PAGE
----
Maybe the Catholic Church just needs a break these days amid sweeping allegations and controversial reports surfacing about decades of child sex abuse by its priests worldwide.
And maybe that break comes in the form of honoring the Beatles.
That's right, the Vatican in its newspaper L'Osservatore Romano paid tribute to the Fab Four in its weekend editions, praising the rock stars with two articles and a front-page cartoon reproducing the crosswalk immortalized on the cover of the band's album "Abbey Road."
The tribute marked the 40th anniversary of the band's breakup.
However some suggest that perhaps by "making peace" with the one of the world's most famous rock bands of the 1960s and '70s, the Vatican is trying to divert from the public scandal that continues to unfold.
The Vatican said that although the Beatles used drugs, led "dissolute" lives and even claimed that they were bigger than Jesus, these were all in the past - while their music lives on.
"It's true, they took drugs; swept up by their success, they lived dissolute and uninhibited lives," said L'Osservatore Romano. "They even said they were more famous than Jesus," the paper added, recalling a 1966 comment by John Lennon that outraged many Catholics and others.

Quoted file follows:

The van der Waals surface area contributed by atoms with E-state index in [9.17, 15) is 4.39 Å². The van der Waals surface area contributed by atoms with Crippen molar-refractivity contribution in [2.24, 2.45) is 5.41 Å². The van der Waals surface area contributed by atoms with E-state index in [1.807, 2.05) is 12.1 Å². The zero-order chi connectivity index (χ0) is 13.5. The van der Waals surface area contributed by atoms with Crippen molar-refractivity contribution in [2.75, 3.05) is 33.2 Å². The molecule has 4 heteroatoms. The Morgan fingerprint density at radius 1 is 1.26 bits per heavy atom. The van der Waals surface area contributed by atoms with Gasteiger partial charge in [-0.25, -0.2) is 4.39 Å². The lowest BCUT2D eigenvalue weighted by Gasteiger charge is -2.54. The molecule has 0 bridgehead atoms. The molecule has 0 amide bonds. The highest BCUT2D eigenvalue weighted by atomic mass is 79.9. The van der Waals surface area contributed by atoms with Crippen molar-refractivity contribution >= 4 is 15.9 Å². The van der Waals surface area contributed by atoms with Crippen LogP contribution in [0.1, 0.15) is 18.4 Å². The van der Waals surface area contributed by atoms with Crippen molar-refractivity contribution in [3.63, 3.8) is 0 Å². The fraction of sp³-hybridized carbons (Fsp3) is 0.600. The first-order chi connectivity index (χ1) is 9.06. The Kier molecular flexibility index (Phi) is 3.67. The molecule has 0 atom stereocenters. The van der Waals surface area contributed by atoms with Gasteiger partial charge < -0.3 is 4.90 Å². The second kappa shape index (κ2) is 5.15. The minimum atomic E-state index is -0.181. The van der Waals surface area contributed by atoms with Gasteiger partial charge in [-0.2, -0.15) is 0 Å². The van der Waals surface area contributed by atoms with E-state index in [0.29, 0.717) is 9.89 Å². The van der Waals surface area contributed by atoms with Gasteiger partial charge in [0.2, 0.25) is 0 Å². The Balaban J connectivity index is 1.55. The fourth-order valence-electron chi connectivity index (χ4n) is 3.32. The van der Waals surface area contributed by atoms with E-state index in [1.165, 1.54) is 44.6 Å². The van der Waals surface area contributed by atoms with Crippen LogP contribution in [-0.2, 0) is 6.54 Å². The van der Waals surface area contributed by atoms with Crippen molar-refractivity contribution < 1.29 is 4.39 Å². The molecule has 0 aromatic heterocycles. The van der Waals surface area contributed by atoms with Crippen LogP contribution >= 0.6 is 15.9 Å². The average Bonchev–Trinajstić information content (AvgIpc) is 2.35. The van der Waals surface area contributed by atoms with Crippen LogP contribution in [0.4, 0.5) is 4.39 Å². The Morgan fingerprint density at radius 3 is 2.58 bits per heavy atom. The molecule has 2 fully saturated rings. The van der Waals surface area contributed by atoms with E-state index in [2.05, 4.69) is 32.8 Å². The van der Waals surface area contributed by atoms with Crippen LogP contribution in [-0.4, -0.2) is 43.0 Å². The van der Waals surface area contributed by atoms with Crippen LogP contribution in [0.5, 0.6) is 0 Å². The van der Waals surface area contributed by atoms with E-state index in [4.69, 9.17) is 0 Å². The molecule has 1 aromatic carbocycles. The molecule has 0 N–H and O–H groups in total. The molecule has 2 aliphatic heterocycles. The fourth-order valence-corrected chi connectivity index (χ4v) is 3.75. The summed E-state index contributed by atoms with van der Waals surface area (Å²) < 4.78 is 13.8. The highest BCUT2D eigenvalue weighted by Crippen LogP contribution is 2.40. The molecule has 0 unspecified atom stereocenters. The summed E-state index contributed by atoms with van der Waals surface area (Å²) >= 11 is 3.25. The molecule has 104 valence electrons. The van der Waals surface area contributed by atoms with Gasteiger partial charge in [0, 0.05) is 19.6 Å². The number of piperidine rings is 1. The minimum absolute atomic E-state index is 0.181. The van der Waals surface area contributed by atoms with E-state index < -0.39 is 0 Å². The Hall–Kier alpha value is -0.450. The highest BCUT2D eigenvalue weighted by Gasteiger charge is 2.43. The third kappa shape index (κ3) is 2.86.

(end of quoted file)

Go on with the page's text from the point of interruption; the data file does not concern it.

"But listening to their songs, all of this seems distant and meaningless," the paper added. "Their beautiful melodies, which changed forever pop music and still give us emotions, live on like precious jewels."
L'Osservatore noted that the Beatles' songs have stood the test of time, adding that the band remains "the longest-lasting, most consistent and representative phenomenon in the history of pop music."
Giovanni Maria Vian, editor in chief of L'Osservatore, told the Associated Press he loves the Beatles.
He said that at the time of Lennon's sensational statement, the paper "commented that in reality it wasn't that scandalous, because the fascination with Jesus was so great that it attracted these news heroes of the time."
But critics say the real scandal is the Catholic Church's response to the sex-abuse crisis.
The Vatican may have forgiven the Beatles over the weekend for their "satanic" messages, but Ringo Starr, the band's legendary drummer, told CNN he couldn't care less.
"I think the Vatican, they've got more to talk about than the Beatles," he said.
Photo: John Lennon of the Beatles, center, apologizes for his widely publicized remark that "the Beatles are more popular than Jesus," at a Chicago news conference in 1966. At left is George Harrison, at right is Ringo Starr. (AP file photo)